F11 Talking Points

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Revision as of 13:54, 27 January 2009 by Pfrields (Talk | contribs)

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There a number of new features, enhancements and improvement coming up in Fedora 11. Here are just a few of those:

For desktop users and everyone

  • VolumeControl - Currently, people using Fedora have to go through many levels of mixers to properly set up sound sources. These are all exposed in the volume control on the desktop, making for a very confusing user experience. PulseAudio allows us to unify the volume controls in one interface that makes setting up sound easier and more pain-free.
  • Presto (Delta RPMs) - Support for the yum Presto plugin gives users the option of not downloading whole package updates, and instead uses "delta RPMs," or smaller files that contain only the changes from one package version to another. Users of dial up connections and others in network-scarce environments can keep up-to-date without having to download large amounts of package data. This features helps when there are small changes in large packages that would otherwise require very high overhead to update to the newest version.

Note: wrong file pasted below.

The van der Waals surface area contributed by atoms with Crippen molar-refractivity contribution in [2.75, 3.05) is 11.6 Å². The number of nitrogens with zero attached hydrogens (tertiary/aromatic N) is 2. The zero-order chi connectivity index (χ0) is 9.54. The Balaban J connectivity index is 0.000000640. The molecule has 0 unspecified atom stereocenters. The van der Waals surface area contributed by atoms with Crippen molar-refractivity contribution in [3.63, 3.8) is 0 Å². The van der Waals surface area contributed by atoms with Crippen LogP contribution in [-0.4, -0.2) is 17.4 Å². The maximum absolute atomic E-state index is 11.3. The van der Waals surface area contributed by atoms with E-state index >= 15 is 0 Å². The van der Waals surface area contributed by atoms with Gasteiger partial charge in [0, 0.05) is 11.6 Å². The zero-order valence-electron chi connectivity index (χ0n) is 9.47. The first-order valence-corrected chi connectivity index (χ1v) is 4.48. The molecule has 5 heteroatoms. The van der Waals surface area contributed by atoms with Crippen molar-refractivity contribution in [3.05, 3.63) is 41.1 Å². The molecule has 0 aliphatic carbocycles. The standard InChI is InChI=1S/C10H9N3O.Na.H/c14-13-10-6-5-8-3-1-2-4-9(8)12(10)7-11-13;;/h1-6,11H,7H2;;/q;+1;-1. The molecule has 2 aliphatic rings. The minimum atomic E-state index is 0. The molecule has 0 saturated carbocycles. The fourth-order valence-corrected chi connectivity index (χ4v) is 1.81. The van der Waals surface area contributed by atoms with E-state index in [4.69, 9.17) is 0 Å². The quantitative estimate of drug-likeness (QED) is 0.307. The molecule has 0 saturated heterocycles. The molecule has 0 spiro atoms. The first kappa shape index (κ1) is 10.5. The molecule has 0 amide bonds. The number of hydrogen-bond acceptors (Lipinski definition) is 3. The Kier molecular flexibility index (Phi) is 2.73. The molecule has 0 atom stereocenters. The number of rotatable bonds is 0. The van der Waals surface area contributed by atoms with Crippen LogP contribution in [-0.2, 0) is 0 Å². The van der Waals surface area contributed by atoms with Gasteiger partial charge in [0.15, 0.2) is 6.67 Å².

• Fingerprint - Extensive work has been done to make fingerprint readers easy to use as an authenticaton mechanism. Currently, using fingerprint readers is a bit of a pain, and installing/using fprint and its pam module take more time than should ever be necessary. The goal of this feature is to make it painless by providing all the required pieces in Fedora, together with nicely integrated configuration. This needs to be rewritten with more specificity on what users will see and experience.

For system administrators

  • Filesystem - Ext4 is the now the default FS in Fedora. The ext4 filesystem has more features and generally better performance than ext3, which is showing its age in the Linux filesystem world. Needs to include more specificity about what the benefits are; not everything, just a small sample of the gains.

For developers

  • MinGW (Windows cross compiler) - Fedora 11 will provide MinGW, a development environment for Fedora users who wish to cross-compile their programs to run on Windows without having to use Windows. In the past developers have had to port and compile all of the libraries and tools they have needed, and this huge effort has happened independently many times over. MinGW eliminates duplication of work for application developers by providing a range of libraries and development tools already ported to the cross-compiler environment. Developers don't have to recompile the application stack themselves, but can concentrate just on the changes needed to their own application.